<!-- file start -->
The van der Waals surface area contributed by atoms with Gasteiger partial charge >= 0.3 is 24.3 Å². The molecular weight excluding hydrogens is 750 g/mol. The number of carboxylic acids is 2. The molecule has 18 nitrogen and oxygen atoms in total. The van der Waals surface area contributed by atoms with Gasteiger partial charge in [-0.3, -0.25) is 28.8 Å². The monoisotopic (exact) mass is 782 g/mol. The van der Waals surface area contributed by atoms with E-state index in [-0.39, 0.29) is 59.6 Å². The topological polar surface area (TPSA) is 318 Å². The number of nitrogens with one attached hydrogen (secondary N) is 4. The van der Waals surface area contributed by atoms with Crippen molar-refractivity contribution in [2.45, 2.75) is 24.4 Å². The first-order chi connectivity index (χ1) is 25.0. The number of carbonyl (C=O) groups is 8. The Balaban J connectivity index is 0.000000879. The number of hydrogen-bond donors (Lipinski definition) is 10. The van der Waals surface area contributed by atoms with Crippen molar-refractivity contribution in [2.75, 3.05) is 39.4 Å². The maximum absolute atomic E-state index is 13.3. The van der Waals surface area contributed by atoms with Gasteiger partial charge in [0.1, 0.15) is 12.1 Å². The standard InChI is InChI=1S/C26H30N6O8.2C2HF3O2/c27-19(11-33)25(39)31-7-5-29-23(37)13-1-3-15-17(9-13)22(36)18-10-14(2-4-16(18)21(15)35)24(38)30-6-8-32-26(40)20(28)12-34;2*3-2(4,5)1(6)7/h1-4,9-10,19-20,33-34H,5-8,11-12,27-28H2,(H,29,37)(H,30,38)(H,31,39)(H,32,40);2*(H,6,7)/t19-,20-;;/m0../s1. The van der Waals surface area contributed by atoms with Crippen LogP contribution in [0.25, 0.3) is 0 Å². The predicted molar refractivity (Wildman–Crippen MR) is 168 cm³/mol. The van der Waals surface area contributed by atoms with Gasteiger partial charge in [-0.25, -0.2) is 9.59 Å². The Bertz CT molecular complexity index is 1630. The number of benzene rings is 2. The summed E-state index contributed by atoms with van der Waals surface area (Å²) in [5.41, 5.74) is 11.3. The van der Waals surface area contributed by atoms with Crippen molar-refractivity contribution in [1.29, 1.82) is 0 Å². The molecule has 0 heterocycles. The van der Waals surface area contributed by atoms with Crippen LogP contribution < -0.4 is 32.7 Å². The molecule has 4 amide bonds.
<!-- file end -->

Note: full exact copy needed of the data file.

The van der Waals surface area contributed by atoms with Gasteiger partial charge >= 0.3 is 24.3 Å². The molecular weight excluding hydrogens is 750 g/mol. The number of carboxylic acids is 2. The molecule has 18 nitrogen and oxygen atoms in total. The van der Waals surface area contributed by atoms with Gasteiger partial charge in [-0.3, -0.25) is 28.8 Å². The monoisotopic (exact) mass is 782 g/mol. The van der Waals surface area contributed by atoms with E-state index in [-0.39, 0.29) is 59.6 Å². The topological polar surface area (TPSA) is 318 Å². The number of nitrogens with one attached hydrogen (secondary N) is 4. The van der Waals surface area contributed by atoms with Crippen molar-refractivity contribution in [2.45, 2.75) is 24.4 Å². The first-order chi connectivity index (χ1) is 25.0. The number of carbonyl (C=O) groups is 8. The Balaban J connectivity index is 0.000000879. The number of hydrogen-bond donors (Lipinski definition) is 10. The van der Waals surface area contributed by atoms with Crippen molar-refractivity contribution in [2.75, 3.05) is 39.4 Å². The maximum absolute atomic E-state index is 13.3. The van der Waals surface area contributed by atoms with Gasteiger partial charge in [0.1, 0.15) is 12.1 Å². The standard InChI is InChI=1S/C26H30N6O8.2C2HF3O2/c27-19(11-33)25(39)31-7-5-29-23(37)13-1-3-15-17(9-13)22(36)18-10-14(2-4-16(18)21(15)35)24(38)30-6-8-32-26(40)20(28)12-34;2*3-2(4,5)1(6)7/h1-4,9-10,19-20,33-34H,5-8,11-12,27-28H2,(H,29,37)(H,30,38)(H,31,39)(H,32,40);2*(H,6,7)/t19-,20-;;/m0../s1. The van der Waals surface area contributed by atoms with Crippen LogP contribution in [0.25, 0.3) is 0 Å². The predicted molar refractivity (Wildman–Crippen MR) is 168 cm³/mol. The van der Waals surface area contributed by atoms with Gasteiger partial charge in [-0.25, -0.2) is 9.59 Å². The Bertz CT molecular complexity index is 1630. The number of benzene rings is 2. The summed E-state index contributed by atoms with van der Waals surface area (Å²) in [5.41, 5.74) is 11.3. The van der Waals surface area contributed by atoms with Crippen molar-refractivity contribution in [1.29, 1.82) is 0 Å². The molecule has 0 heterocycles. The van der Waals surface area contributed by atoms with Crippen LogP contribution < -0.4 is 32.7 Å². The molecule has 4 amide bonds.